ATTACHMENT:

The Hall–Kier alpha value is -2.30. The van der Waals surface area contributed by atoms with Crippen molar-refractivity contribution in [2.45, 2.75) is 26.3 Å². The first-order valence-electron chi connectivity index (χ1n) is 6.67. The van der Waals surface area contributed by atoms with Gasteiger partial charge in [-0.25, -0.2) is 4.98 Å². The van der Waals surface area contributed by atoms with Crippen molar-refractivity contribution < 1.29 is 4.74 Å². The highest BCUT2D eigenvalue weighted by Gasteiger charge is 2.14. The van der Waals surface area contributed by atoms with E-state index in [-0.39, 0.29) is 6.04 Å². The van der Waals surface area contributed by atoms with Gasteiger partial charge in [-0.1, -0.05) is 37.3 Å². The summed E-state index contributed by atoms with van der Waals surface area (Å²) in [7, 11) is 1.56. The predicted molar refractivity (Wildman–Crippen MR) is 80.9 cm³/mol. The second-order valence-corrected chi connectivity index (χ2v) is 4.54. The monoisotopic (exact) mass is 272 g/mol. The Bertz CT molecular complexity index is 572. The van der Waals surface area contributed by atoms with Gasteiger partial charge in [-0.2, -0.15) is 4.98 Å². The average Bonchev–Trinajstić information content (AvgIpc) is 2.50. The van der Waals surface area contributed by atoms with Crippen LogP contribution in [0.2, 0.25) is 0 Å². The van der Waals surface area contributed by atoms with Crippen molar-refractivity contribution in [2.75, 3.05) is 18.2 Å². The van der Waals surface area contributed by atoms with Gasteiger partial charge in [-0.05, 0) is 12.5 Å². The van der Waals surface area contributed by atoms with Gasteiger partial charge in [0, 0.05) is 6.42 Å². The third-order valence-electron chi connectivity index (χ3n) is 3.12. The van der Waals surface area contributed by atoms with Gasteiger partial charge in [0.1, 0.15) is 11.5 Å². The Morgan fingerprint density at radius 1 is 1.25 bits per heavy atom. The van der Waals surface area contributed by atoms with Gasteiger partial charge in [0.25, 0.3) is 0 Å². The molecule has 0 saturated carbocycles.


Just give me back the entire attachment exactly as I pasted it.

The Hall–Kier alpha value is -2.30. The van der Waals surface area contributed by atoms with Crippen molar-refractivity contribution in [2.45, 2.75) is 26.3 Å². The first-order valence-electron chi connectivity index (χ1n) is 6.67. The van der Waals surface area contributed by atoms with Gasteiger partial charge in [-0.25, -0.2) is 4.98 Å². The van der Waals surface area contributed by atoms with Crippen molar-refractivity contribution < 1.29 is 4.74 Å². The highest BCUT2D eigenvalue weighted by Gasteiger charge is 2.14. The van der Waals surface area contributed by atoms with E-state index in [-0.39, 0.29) is 6.04 Å². The van der Waals surface area contributed by atoms with Gasteiger partial charge in [-0.1, -0.05) is 37.3 Å². The summed E-state index contributed by atoms with van der Waals surface area (Å²) in [7, 11) is 1.56. The predicted molar refractivity (Wildman–Crippen MR) is 80.9 cm³/mol. The second-order valence-corrected chi connectivity index (χ2v) is 4.54. The monoisotopic (exact) mass is 272 g/mol. The Bertz CT molecular complexity index is 572. The van der Waals surface area contributed by atoms with Gasteiger partial charge in [-0.2, -0.15) is 4.98 Å². The average Bonchev–Trinajstić information content (AvgIpc) is 2.50. The van der Waals surface area contributed by atoms with Crippen LogP contribution in [0.2, 0.25) is 0 Å². The van der Waals surface area contributed by atoms with Crippen molar-refractivity contribution in [2.75, 3.05) is 18.2 Å². The van der Waals surface area contributed by atoms with Gasteiger partial charge in [-0.05, 0) is 12.5 Å². The van der Waals surface area contributed by atoms with Gasteiger partial charge in [0, 0.05) is 6.42 Å². The third-order valence-electron chi connectivity index (χ3n) is 3.12. The van der Waals surface area contributed by atoms with Gasteiger partial charge in [0.1, 0.15) is 11.5 Å². The Morgan fingerprint density at radius 1 is 1.25 bits per heavy atom. The van der Waals surface area contributed by atoms with Gasteiger partial charge in [0.25, 0.3) is 0 Å². The molecule has 0 saturated carbocycles.